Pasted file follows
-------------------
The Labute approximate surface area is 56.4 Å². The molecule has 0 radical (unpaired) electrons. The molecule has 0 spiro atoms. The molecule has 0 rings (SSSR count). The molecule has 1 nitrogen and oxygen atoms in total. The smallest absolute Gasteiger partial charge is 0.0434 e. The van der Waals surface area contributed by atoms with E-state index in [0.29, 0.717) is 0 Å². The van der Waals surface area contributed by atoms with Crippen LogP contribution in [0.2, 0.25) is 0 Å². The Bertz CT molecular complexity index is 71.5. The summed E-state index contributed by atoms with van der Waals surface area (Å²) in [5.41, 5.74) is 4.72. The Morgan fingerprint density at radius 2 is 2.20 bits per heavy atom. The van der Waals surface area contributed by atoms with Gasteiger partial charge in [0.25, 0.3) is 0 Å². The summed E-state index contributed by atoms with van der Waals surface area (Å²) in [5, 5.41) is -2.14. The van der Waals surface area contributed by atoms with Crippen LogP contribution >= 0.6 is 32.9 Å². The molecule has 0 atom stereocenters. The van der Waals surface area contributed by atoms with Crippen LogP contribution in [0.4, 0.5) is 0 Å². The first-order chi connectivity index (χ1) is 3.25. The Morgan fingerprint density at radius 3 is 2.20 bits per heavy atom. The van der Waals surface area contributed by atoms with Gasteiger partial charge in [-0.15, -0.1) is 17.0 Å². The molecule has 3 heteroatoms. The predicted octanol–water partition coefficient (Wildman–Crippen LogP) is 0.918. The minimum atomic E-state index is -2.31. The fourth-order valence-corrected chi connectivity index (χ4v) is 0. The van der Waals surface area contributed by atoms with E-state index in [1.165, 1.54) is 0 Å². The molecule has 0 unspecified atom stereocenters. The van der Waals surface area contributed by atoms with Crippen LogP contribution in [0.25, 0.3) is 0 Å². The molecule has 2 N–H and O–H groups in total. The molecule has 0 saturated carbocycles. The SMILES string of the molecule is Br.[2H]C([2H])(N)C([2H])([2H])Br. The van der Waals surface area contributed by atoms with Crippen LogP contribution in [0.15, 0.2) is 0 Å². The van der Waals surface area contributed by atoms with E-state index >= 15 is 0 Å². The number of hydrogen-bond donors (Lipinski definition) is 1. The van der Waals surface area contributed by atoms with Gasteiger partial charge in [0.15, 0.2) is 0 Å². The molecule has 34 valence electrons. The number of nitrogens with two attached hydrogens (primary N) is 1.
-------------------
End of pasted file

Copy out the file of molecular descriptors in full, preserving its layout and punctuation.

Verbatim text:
The Labute approximate surface area is 56.4 Å². The molecule has 0 radical (unpaired) electrons. The molecule has 0 spiro atoms. The molecule has 0 rings (SSSR count). The molecule has 1 nitrogen and oxygen atoms in total. The smallest absolute Gasteiger partial charge is 0.0434 e. The van der Waals surface area contributed by atoms with E-state index in [0.29, 0.717) is 0 Å². The van der Waals surface area contributed by atoms with Crippen LogP contribution in [0.2, 0.25) is 0 Å². The Bertz CT molecular complexity index is 71.5. The summed E-state index contributed by atoms with van der Waals surface area (Å²) in [5.41, 5.74) is 4.72. The Morgan fingerprint density at radius 2 is 2.20 bits per heavy atom. The van der Waals surface area contributed by atoms with Gasteiger partial charge in [0.25, 0.3) is 0 Å². The summed E-state index contributed by atoms with van der Waals surface area (Å²) in [5, 5.41) is -2.14. The van der Waals surface area contributed by atoms with Crippen LogP contribution >= 0.6 is 32.9 Å². The molecule has 0 atom stereocenters. The van der Waals surface area contributed by atoms with Crippen LogP contribution in [0.4, 0.5) is 0 Å². The first-order chi connectivity index (χ1) is 3.25. The Morgan fingerprint density at radius 3 is 2.20 bits per heavy atom. The van der Waals surface area contributed by atoms with Gasteiger partial charge in [-0.15, -0.1) is 17.0 Å². The molecule has 3 heteroatoms. The predicted octanol–water partition coefficient (Wildman–Crippen LogP) is 0.918. The minimum atomic E-state index is -2.31. The fourth-order valence-corrected chi connectivity index (χ4v) is 0. The van der Waals surface area contributed by atoms with E-state index in [1.165, 1.54) is 0 Å². The molecule has 0 unspecified atom stereocenters. The van der Waals surface area contributed by atoms with Crippen LogP contribution in [0.25, 0.3) is 0 Å². The molecule has 2 N–H and O–H groups in total. The molecule has 0 saturated carbocycles. The SMILES string of the molecule is Br.[2H]C([2H])(N)C([2H])([2H])Br. The van der Waals surface area contributed by atoms with Crippen LogP contribution in [0.15, 0.2) is 0 Å². The van der Waals surface area contributed by atoms with E-state index >= 15 is 0 Å². The number of hydrogen-bond donors (Lipinski definition) is 1. The van der Waals surface area contributed by atoms with Gasteiger partial charge in [0.15, 0.2) is 0 Å². The molecule has 34 valence electrons. The number of nitrogens with two attached hydrogens (primary N) is 1.